Ben Werdmüller

Some thoughts on Brendan Eich and Prop 8

Reading time: 4 minutes

I'm trying to decide where I stand on Brendan Eich and Mozilla.

A quick recap: Brendan Eich, inventor of JavaScript and co-founder of Mozilla, became CEO of the corporate arm recently. Unfortunately, he also donated $1000 to Proposition 8, the Mormon-sponsored movement against marriage equality. Mitchell Baker remains Chairperson of the non-profit. She is also the former CEO of the Corporation.

Obviously, as both an educated person and a functioning human being, I'm in favor of marriage equality. I'm happy to put it in those terms: I have never seen an intelligent argument against it. I therefore feel very unconflicted about saying that I'm appalled by Eich's donation to the Proposition 8 campaign.

Here's where I'm conflicted. Eich made the donation, not Mozilla. Mozilla has, at least until hiring Eich as its CEO, been very clear about promoting diversity in all kinds of ways. They're good people, fighting for our rights by creating respectful software. I know many people at Mozilla personally, and they're brilliant. People I'm glad are on our side.

I don't like the idea that my own political beliefs might affect my hiring potential. Freedom of thought is important as a principle. Furthermore, it's not like Brendan was hired off the street: he's been instrumental to Mozilla's progress over the last few decades. He created JavaScript, which helps power the web. I feel like his personal political beliefs, as repugnant as I find them, should not necessarily affect his ability to be professional and run a company.

Where that would be different is if his political beliefs informed his management decisions. That's a tough line to walk; I know my personal beliefs would encourage me to, for example, provide equal benefits for same-sex couples. There are pragmatic, data-driven reasons to take these measures, but it would also be drawn from my own values. Elsewhere, we've seen that the management of Hobby Lobby has made terrible, likely illegal decisions based on their personal beliefs. Mozilla actually has great diversity policies, and is ahead of legislation; there's, so far, no sign of Eich's own beliefs regarding marriage equality showing up in company policy. However, there is obviously a danger that this might occur.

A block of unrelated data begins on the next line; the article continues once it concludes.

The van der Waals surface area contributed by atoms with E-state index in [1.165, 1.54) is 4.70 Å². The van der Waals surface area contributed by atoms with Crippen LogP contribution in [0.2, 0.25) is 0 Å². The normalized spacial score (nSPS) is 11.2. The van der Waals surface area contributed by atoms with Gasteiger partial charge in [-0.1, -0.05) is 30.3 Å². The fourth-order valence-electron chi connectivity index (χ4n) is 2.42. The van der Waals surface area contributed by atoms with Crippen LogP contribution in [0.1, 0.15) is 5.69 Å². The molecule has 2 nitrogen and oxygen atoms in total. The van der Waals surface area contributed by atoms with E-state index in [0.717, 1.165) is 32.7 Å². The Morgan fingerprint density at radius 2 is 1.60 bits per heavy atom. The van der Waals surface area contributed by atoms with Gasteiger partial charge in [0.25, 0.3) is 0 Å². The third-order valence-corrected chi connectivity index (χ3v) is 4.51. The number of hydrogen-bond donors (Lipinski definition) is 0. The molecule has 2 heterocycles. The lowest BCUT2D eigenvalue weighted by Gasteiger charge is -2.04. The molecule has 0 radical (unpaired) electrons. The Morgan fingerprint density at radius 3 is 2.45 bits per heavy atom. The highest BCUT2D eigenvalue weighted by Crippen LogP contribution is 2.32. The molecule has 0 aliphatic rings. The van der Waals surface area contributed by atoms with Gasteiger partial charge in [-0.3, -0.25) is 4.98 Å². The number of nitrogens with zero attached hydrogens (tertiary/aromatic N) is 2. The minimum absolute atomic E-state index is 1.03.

I'm inclined to think that he should be allowed to be CEO of Mozilla and prove his commitment to diversity through his actions.

However. His donation is obviously a terrible signal, and it smacks of blind idealism to suggest that a CEO's personal beliefs don't reflect on the company he or she runs. The reality is that a CEO of a major corporation is scrutinized in all kinds of ways. Mozilla doubtless knew this, and doubtless decided to proceed anyway because of their blind idealism.

I've seen many people say that they'll stop using Mozilla software because of Eich's beliefs. For any corporation, these issues have to be the bottom line. He is actively harming Mozilla by not making a proper statement on these issues and making things right. (I suspect he has non-public reasons for not doing this, which I won't speculate on here.) People are actively choosing to use software that demonstrably spies on you over software created by a company whose CEO has distasteful personal views.

Unfortunately, for a while Firefox was slower and more bloated than other browsers. That's no longer true, but the stigma has remained, and it's been losing out to Chrome in particular for a while. I strongly believe that you should be using Firefox over Chrome, for both ideological and technical standards-based reasons. Firefox does not spy on you, and its complete code can be inspected. Given everything we know about the NSA, GCHQ and corporate surveillance, I think it's a travesty that these issues are playing second fiddle to an idiotic $1000 political donation.

For this reason, I'm also inclined to think that Brendan Eich needs to either step down or step up and make a real apology, both for the good of the organization he represents, and the rights of users on the web.

Like I said, I'm conflicted. Principles vs pragmatism. It's not clear-cut for me.

Update: It's also worth mentioning the Ascend Project, which aims to promote underrepresented populations in open source.